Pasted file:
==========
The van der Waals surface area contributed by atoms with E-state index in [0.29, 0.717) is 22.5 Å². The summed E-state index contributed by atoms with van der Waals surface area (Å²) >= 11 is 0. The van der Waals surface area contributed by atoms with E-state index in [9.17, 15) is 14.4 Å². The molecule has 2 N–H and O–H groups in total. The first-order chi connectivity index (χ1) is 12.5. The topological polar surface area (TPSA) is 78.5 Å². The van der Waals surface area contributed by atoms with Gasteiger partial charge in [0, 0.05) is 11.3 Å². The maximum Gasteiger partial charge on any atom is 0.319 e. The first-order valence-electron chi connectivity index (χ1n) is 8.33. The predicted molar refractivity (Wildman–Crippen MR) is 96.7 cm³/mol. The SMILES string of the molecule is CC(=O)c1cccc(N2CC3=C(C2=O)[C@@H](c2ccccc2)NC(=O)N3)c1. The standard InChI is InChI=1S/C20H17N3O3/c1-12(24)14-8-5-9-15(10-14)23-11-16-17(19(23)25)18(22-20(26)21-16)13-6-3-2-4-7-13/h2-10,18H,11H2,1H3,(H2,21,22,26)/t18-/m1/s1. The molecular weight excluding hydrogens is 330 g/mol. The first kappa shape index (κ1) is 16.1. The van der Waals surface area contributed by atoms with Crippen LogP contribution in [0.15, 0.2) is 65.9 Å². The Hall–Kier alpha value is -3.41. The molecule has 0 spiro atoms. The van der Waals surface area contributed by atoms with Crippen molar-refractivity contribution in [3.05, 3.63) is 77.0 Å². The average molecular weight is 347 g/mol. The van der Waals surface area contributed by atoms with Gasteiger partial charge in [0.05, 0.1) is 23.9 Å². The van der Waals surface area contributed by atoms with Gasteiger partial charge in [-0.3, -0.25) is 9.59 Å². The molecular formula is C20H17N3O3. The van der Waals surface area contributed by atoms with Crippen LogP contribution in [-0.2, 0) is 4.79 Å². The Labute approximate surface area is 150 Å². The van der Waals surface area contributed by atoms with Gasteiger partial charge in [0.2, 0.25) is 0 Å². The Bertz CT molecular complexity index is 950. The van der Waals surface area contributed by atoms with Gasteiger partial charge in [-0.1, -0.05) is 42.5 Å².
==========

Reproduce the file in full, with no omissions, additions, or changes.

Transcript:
The van der Waals surface area contributed by atoms with E-state index in [0.29, 0.717) is 22.5 Å². The summed E-state index contributed by atoms with van der Waals surface area (Å²) >= 11 is 0. The van der Waals surface area contributed by atoms with E-state index in [9.17, 15) is 14.4 Å². The molecule has 2 N–H and O–H groups in total. The first-order chi connectivity index (χ1) is 12.5. The topological polar surface area (TPSA) is 78.5 Å². The van der Waals surface area contributed by atoms with Gasteiger partial charge in [0, 0.05) is 11.3 Å². The maximum Gasteiger partial charge on any atom is 0.319 e. The first-order valence-electron chi connectivity index (χ1n) is 8.33. The predicted molar refractivity (Wildman–Crippen MR) is 96.7 cm³/mol. The SMILES string of the molecule is CC(=O)c1cccc(N2CC3=C(C2=O)[C@@H](c2ccccc2)NC(=O)N3)c1. The standard InChI is InChI=1S/C20H17N3O3/c1-12(24)14-8-5-9-15(10-14)23-11-16-17(19(23)25)18(22-20(26)21-16)13-6-3-2-4-7-13/h2-10,18H,11H2,1H3,(H2,21,22,26)/t18-/m1/s1. The molecular weight excluding hydrogens is 330 g/mol. The first kappa shape index (κ1) is 16.1. The van der Waals surface area contributed by atoms with Crippen LogP contribution in [0.15, 0.2) is 65.9 Å². The Hall–Kier alpha value is -3.41. The molecule has 0 spiro atoms. The van der Waals surface area contributed by atoms with Crippen molar-refractivity contribution in [3.05, 3.63) is 77.0 Å². The average molecular weight is 347 g/mol. The van der Waals surface area contributed by atoms with Gasteiger partial charge in [0.05, 0.1) is 23.9 Å². The van der Waals surface area contributed by atoms with Gasteiger partial charge in [-0.3, -0.25) is 9.59 Å². The molecular formula is C20H17N3O3. The van der Waals surface area contributed by atoms with Crippen LogP contribution in [-0.2, 0) is 4.79 Å². The Labute approximate surface area is 150 Å². The van der Waals surface area contributed by atoms with Gasteiger partial charge in [0.2, 0.25) is 0 Å². The Bertz CT molecular complexity index is 950. The van der Waals surface area contributed by atoms with Gasteiger partial charge in [-0.1, -0.05) is 42.5 Å².